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Arne Duncan calls for addressing gun violence in final speech as education secretary
Washington Post | 12/30/15
Behind the Headline
Arne Duncan’s Legacy
Education Next podcast | 10/14/15
In his last speech as U.S. Secretary of Education, Arne Duncan spoke in the basement of a Catholic church in Chicago last week about the impact of gun violence on children.
As Emma Brown noted in the Washington Post, Duncan drew a connection between gun violence and high school dropout rates in disadvantaged neighborhoods, saying that both are the result of hopelessness that children feel when they grow up believing that they have a better chance of dying young than going to college or getting a job.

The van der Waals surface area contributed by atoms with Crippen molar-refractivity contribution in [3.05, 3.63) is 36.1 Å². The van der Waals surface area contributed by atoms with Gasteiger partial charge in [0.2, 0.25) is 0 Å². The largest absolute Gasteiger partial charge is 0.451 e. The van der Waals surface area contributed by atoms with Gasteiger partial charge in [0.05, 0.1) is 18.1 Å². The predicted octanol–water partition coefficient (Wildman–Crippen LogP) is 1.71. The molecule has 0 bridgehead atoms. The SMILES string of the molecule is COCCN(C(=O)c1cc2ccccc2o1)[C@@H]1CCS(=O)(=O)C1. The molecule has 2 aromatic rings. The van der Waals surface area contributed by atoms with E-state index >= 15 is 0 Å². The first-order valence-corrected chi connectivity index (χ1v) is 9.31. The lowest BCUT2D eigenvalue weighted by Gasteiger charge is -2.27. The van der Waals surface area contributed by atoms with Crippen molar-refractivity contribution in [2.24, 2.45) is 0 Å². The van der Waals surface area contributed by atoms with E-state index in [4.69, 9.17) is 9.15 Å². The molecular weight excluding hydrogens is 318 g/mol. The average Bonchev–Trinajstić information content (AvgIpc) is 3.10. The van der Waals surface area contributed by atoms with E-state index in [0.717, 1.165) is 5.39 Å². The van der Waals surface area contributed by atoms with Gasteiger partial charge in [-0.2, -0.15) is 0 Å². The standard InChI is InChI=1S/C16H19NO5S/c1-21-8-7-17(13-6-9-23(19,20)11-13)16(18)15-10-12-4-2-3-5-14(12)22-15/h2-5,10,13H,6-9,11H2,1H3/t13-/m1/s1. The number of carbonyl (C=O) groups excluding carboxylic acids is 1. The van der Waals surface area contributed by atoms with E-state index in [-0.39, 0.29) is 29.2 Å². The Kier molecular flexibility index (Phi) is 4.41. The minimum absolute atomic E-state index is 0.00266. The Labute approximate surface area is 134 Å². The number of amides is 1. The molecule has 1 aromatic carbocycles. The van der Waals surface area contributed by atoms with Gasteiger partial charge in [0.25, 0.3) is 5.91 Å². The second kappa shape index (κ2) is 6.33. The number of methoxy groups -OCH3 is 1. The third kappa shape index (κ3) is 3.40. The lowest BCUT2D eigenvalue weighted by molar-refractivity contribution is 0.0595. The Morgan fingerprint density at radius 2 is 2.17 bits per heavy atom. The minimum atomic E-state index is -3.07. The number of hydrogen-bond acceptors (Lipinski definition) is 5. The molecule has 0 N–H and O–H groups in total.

The country could save lives with a new “new deal” for kids, he said, that would provide broad access to preschool and meaningful incentives for great teachers to work in high-poverty schools, as well as mentorship and support for job creation in poor neighborhoods.
In a recent episode of the EdNext Podcast, Michael B. Horn and Paul E. Peterson discussed Arne Duncan’s decision to resign and what his legacy will be as Secretary of Education.
In a forum in the Fall 2015 issue of Education Next, Rick Hess and Joanne Weiss debate “What Did Race to the Top Accomplish?”
A research article in the same issue looks at the reforms enacted by states as a result of Race to the Top.
In an article for Education Next that was published early in his tenure as secretary, Richard Lee Colvin wrote about what kind of education secretary Arne Duncan was expected to be.
— Education Next